Four Titans One Legacy

Geology alumni with diverse identities co-host the PBS show ‘Eons’ and take viewers on a journey through the prehistoric past.

Geology alumni Michelle Barboza-Ramirez and Gabriel-Philip Santos dig paleontology — and their fascination with fossils turned into a passion for science storytelling.

Santos has always been interested in science and admired naturalist David Attenborough and the late crocodile hunter Steve Irwin.

“Both had the amazing ability to tell stories about nature and inspire people around the world,” Santos says. “Growing up, a part of me wanted to be like them.”

Barboza-Ramirez adds: “What got me excited and made me passionate about science was talking to people about fossils and making science accessible and relatable.”

The former Cal State Fullerton student researchers are co-hosts of the PBS show “Eons.” The self-described nerdy scientists and fossil fanatics take viewers on a journey through the history of life on Earth — from about 2 billion years ago to the most recent Ice Age.

Eons” YouTube and TikTok episodes highlight science topics with fun, friendly, short and easy-to-understand shows written by scientists for nonscientists.

Michelle Barboza-Ramirez and Gabriel-Philip Santos at the Burke Museum in Seattle

“The show brings cutting-edge science to your screen,” says Barboza-Ramirez ’16 (B.S. geology), who started filming episodes in 2021.

Barboza-Ramirez and Santos are set to begin taping 2024 season episodes this summer at the “Eons” studio in Missoula, Montana. A production of Complexly for PBS Digital Studios, “Eons” has 2.8 million subscribers and more than 635 million views on YouTube. The show boasts 365K followers on TikTok and 106K followers on Instagram.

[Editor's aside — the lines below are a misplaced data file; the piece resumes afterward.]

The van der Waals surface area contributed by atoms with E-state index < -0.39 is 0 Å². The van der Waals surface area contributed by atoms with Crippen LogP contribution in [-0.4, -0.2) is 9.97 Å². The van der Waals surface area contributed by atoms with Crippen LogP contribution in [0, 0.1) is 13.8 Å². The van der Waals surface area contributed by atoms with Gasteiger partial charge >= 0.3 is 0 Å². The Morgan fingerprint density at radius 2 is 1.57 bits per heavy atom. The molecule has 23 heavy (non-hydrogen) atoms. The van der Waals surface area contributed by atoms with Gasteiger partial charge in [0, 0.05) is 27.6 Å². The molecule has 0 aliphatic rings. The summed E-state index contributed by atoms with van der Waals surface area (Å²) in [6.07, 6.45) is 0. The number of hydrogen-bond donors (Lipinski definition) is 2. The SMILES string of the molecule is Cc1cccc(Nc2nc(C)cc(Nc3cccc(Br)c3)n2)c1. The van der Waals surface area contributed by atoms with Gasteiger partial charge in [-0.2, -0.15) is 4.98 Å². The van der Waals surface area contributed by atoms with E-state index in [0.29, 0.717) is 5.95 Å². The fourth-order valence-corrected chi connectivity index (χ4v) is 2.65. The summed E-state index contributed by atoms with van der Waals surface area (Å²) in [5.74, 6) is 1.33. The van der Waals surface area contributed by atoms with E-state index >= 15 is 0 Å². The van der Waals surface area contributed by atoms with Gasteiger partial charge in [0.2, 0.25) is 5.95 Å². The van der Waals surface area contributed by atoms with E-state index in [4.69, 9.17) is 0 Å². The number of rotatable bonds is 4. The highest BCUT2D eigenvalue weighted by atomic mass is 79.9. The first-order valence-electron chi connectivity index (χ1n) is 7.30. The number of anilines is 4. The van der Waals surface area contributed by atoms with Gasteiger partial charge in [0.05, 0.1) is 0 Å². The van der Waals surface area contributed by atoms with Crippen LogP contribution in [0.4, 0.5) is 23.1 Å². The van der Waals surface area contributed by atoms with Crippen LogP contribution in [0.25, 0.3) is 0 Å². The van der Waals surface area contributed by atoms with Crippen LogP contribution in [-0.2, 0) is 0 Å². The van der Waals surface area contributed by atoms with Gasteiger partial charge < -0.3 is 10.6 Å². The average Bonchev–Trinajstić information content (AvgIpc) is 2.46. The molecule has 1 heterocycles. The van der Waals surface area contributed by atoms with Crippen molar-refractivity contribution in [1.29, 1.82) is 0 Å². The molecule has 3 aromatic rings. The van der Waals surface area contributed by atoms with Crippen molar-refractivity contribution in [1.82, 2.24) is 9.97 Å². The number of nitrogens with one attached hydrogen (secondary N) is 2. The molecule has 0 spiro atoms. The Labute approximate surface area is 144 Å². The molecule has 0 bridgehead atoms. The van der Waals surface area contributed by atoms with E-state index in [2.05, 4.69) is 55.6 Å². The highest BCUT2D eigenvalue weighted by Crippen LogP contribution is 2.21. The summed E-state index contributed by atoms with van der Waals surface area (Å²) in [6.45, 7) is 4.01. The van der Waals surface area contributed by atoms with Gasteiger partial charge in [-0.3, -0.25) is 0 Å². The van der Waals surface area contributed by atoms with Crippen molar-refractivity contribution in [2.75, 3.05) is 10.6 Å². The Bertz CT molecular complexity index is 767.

“Is life on Mars related to life on Earth?” “What led to the massive collision of tectonic plates millions of years ago to form the San Andreas Fault?” These are some of the perplexing questions about Earth’s prehistoric past Barboza-Ramirez poses to “Eons” viewers in edgy, factual and fascinating episodes.

Barboza-Ramirez’s favorite episodes include “How a Mass Extinction Changed Our Brains,” “A Natural History of Mars” and “How Plate Tectonics Transformed Los Angeles.” Filmed in and around Los Angeles, the show explores the region’s natural history dating back 30 million years ago.

Santos ’18 (M.S. geology) started his co-hosting stint by creating “Eons” TikTok short videos last fall. He is thrilled to be part of the “Eons” cast and tell stories about deep time, paleontology and natural history.

In one video, Santos explains fossil turduckens — ancient fossil food chains that show an animal within an animal — like a 48-million-year-old snake that ate an ancient lizard who last ate a tiny insect. In another clip, he ponders burning questions about fossil chile pepper plants — even sacrificing his taste buds by biting into a super hot Thai bird’s eye chile pepper.

“I get to work with some of the best science storytellers and learn from them,” says Santos, director of visitor engagement and education at the Raymond M. Alf Museum of Paleontology at The Webb Schools in Claremont.